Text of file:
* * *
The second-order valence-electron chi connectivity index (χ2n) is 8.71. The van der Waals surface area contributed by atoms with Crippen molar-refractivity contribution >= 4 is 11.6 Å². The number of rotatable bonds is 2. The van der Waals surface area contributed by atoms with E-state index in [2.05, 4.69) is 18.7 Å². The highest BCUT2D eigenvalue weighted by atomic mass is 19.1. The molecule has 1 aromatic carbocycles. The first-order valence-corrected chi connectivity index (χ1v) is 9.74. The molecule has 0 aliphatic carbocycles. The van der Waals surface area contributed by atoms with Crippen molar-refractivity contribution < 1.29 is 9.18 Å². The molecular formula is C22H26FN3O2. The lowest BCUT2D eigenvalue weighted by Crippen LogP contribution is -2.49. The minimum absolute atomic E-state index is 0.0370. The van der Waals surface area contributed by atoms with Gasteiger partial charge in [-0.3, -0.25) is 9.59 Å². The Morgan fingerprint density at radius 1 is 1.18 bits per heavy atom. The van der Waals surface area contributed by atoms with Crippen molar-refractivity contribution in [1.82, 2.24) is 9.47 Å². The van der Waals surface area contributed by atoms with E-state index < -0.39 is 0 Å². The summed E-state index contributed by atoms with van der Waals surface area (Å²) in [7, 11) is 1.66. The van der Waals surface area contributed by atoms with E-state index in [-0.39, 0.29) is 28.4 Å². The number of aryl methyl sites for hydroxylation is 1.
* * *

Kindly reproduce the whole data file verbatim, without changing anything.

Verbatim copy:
The second-order valence-electron chi connectivity index (χ2n) is 8.71. The van der Waals surface area contributed by atoms with Crippen molar-refractivity contribution >= 4 is 11.6 Å². The number of rotatable bonds is 2. The van der Waals surface area contributed by atoms with E-state index in [2.05, 4.69) is 18.7 Å². The highest BCUT2D eigenvalue weighted by atomic mass is 19.1. The molecule has 1 aromatic carbocycles. The first-order valence-corrected chi connectivity index (χ1v) is 9.74. The molecule has 0 aliphatic carbocycles. The van der Waals surface area contributed by atoms with Crippen molar-refractivity contribution < 1.29 is 9.18 Å². The molecular formula is C22H26FN3O2. The lowest BCUT2D eigenvalue weighted by Crippen LogP contribution is -2.49. The minimum absolute atomic E-state index is 0.0370. The van der Waals surface area contributed by atoms with Gasteiger partial charge in [-0.3, -0.25) is 9.59 Å². The Morgan fingerprint density at radius 1 is 1.18 bits per heavy atom. The van der Waals surface area contributed by atoms with Crippen molar-refractivity contribution in [1.82, 2.24) is 9.47 Å². The van der Waals surface area contributed by atoms with E-state index < -0.39 is 0 Å². The summed E-state index contributed by atoms with van der Waals surface area (Å²) in [7, 11) is 1.66. The van der Waals surface area contributed by atoms with E-state index in [-0.39, 0.29) is 28.4 Å². The number of aryl methyl sites for hydroxylation is 1.